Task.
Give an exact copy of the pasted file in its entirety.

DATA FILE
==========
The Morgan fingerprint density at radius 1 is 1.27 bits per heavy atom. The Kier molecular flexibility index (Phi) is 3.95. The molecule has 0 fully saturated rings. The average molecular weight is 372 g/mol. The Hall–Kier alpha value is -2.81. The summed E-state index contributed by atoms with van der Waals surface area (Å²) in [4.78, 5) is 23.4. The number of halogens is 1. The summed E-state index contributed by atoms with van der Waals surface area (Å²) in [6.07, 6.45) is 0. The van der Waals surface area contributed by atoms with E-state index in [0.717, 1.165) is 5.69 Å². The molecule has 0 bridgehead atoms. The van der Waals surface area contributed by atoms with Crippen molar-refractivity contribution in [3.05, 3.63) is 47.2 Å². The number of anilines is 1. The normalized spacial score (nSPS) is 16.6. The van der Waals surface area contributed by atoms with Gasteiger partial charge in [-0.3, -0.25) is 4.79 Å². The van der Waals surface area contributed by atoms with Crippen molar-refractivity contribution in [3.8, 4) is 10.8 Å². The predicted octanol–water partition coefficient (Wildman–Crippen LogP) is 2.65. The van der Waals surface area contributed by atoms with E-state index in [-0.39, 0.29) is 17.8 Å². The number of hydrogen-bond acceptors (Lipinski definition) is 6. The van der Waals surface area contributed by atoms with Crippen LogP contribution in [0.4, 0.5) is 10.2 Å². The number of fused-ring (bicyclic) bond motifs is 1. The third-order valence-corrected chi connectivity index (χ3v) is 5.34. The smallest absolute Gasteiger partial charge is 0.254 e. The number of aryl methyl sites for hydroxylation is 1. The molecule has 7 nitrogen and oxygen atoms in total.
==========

The Morgan fingerprint density at radius 1 is 1.27 bits per heavy atom. The Kier molecular flexibility index (Phi) is 3.95. The molecule has 0 fully saturated rings. The average molecular weight is 372 g/mol. The Hall–Kier alpha value is -2.81. The summed E-state index contributed by atoms with van der Waals surface area (Å²) in [4.78, 5) is 23.4. The number of halogens is 1. The summed E-state index contributed by atoms with van der Waals surface area (Å²) in [6.07, 6.45) is 0. The van der Waals surface area contributed by atoms with E-state index in [0.717, 1.165) is 5.69 Å². The molecule has 0 bridgehead atoms. The van der Waals surface area contributed by atoms with Crippen molar-refractivity contribution in [3.05, 3.63) is 47.2 Å². The number of anilines is 1. The normalized spacial score (nSPS) is 16.6. The van der Waals surface area contributed by atoms with Gasteiger partial charge in [-0.3, -0.25) is 4.79 Å². The van der Waals surface area contributed by atoms with Crippen molar-refractivity contribution in [3.8, 4) is 10.8 Å². The predicted octanol–water partition coefficient (Wildman–Crippen LogP) is 2.65. The van der Waals surface area contributed by atoms with E-state index in [-0.39, 0.29) is 17.8 Å². The number of hydrogen-bond acceptors (Lipinski definition) is 6. The van der Waals surface area contributed by atoms with Crippen LogP contribution in [0.4, 0.5) is 10.2 Å². The number of fused-ring (bicyclic) bond motifs is 1. The third-order valence-corrected chi connectivity index (χ3v) is 5.34. The smallest absolute Gasteiger partial charge is 0.254 e. The number of aryl methyl sites for hydroxylation is 1. The molecule has 7 nitrogen and oxygen atoms in total.